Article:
Tuesday, August 4, 2009

PS 41-191: Winners and losers: herbivore transformation of lake phytoplankton communities through size-selective mortality and growth rate enhancement

Lauren J. Simmons, Craig D. Sandgren, John A. Berges, and Paul M. Engevold. University of Wisconsin-Milwaukee


Herbivorous zooplankton affect phytoplankton community structure by size-selective grazing and by nutrient remineralization, which increments cellular nutrient quotas and enhances growth rates of those algae not eaten.  Remineralization effects should be most pronounced when it involves growth-limiting nutrients and when herbivores are a principle source of those nutrients.  The objectives of this study were to: 1) use herbivore gradient experiments to test for herbivore size-selective grazing in oligotrophic Lake Michigan during the summer, 2) test for herbivore density-dependent shifts in the nutrient stoichiometry of those algae not grazed, 3) correlate potential growth rates of surviving algae to the herbivore-mediated changes in their stoichiometry.  Ultimately, these results have application for assessing the impact of invasive invertebrate predators (Bythotrephes, Cercopagis) that indirectly affect algal biomass and productivity in Lake Michigan.  Experimental herbivore gradients (0X-6X ambient) were created with ambient phytoplankton and net-collected zooplankton, then incubated in a water-jacketed plankton wheel at ambient light and temperature in summer 2008.  Growth rates were derived from changes in size-fractionated chlorophyll a concentrations.  We are currently using HPLC pigment analyses to also explore responses of individual algal taxonomic groups.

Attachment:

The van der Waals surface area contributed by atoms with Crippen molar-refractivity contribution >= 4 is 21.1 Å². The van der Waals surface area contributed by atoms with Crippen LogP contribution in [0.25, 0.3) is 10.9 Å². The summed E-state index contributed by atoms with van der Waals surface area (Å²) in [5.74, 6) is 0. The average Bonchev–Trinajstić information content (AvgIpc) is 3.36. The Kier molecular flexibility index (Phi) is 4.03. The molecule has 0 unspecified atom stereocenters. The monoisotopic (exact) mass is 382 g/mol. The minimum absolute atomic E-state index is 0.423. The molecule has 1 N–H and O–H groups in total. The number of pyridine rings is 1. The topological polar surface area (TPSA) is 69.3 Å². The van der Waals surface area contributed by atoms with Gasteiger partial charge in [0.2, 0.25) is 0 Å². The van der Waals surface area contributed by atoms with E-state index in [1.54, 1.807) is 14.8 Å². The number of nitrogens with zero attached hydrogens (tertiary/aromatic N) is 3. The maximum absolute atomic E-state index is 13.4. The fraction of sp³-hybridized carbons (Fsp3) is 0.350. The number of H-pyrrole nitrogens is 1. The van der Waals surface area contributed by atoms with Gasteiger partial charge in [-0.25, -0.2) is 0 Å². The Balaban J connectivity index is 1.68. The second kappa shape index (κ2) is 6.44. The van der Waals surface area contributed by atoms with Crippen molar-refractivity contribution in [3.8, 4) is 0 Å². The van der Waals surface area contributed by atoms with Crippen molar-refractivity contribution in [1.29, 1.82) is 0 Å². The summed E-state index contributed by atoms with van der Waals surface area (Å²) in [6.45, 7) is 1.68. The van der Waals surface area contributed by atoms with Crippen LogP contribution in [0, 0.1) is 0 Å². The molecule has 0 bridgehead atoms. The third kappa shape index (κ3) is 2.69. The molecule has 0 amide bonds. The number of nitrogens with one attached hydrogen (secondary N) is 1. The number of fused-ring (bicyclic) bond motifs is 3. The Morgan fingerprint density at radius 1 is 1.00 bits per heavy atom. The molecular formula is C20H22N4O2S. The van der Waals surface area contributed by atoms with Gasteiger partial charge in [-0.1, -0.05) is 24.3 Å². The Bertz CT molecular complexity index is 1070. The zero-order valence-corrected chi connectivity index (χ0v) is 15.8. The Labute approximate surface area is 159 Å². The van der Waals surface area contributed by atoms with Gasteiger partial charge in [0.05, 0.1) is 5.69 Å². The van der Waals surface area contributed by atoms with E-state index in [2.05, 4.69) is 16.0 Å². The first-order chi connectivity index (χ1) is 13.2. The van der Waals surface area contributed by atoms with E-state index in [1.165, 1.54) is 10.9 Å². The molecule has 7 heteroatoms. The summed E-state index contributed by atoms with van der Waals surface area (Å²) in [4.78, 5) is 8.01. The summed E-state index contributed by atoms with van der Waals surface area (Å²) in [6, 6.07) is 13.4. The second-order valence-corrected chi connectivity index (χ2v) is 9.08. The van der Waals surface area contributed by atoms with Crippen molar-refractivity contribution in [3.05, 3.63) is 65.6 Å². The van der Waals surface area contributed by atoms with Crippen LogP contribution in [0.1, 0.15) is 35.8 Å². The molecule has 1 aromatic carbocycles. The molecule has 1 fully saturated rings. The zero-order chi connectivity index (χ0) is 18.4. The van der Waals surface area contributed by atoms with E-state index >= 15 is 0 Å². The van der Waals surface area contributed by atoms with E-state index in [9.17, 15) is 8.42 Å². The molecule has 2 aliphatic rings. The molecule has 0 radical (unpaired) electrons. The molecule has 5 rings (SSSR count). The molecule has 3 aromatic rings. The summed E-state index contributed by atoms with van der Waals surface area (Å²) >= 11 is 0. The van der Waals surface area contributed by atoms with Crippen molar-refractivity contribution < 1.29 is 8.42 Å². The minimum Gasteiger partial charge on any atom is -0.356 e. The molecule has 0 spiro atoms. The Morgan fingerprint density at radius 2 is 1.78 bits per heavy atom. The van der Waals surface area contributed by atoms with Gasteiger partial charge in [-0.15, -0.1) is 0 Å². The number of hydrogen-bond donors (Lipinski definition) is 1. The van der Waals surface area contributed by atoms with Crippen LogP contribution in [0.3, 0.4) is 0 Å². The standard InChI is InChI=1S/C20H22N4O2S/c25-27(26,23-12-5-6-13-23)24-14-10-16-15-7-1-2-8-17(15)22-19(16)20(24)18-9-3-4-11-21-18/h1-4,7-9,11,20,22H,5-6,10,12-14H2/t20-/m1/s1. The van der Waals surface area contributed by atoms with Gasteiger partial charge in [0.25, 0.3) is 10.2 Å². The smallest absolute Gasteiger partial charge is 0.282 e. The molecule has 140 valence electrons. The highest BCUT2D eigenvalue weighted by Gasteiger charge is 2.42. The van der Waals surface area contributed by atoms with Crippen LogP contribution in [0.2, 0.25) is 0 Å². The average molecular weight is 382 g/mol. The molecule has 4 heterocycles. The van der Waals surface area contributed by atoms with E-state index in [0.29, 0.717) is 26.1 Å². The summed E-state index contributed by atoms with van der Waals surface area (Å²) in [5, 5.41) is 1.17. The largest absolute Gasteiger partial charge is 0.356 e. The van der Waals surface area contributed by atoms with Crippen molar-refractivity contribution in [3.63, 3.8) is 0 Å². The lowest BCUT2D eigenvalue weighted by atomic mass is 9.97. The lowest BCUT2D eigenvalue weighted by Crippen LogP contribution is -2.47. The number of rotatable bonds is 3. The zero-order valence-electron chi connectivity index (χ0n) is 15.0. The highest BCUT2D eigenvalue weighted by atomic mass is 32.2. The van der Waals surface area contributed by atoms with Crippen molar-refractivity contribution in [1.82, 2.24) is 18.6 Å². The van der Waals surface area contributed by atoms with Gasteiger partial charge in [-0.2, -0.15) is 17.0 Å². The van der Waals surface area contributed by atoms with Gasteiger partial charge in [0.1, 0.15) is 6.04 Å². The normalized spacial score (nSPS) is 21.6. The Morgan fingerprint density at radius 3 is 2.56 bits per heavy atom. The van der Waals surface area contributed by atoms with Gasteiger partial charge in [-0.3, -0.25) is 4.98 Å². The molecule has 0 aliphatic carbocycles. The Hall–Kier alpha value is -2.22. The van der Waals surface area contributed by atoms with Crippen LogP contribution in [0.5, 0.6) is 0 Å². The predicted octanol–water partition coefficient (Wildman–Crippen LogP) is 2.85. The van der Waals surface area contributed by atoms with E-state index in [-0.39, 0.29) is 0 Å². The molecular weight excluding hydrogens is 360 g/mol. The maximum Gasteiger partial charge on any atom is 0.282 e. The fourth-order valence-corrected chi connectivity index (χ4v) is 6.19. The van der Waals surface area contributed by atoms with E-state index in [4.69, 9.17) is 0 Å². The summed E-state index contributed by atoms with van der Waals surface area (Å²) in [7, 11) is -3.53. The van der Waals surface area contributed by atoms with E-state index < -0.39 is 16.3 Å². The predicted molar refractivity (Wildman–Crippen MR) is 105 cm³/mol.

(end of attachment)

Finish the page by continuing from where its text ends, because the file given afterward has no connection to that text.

Nutrient bioassay experiments indicated that only phosphorus elevated growth rates of algae passing through a 10 µm sieve.  Algae in size ranges of 10-50 µm and >50 µm failed to respond to nutrient enrichment.  All 8 experiments exhibited size-selective grazing, as evidenced by significant first order regressions of algal size-class growth rates against herbivore abundance.  The size classes affected changed seasonally in response to a shift in herbivore dominance from copepods to cladocerans.  The net community growth rate response of phytoplankton was correlated with the relative importance of the smallest algae.  In some gradient experiments, growth rates of small algae declined while those of larger algae increased; this resulted in large changes in algal size frequency distributions along those gradients.  In 7 of 8 experiments, there was a positive correlation between herbivore abundance and the cellular phosphorus content (measured as molar C:P) of the surviving algae.  A secondary incubation of these phosphorus-enhanced survivor cells demonstrated a positive correlation between algal growth rates and the “first phase” herbivore abundance.  A summary correlation of second incubation growth rates to C:P stoichiometry demonstrates pattern but contains very large variance because the stoichiometry measurement homogenized both “winners” and “losers” from the first incubation.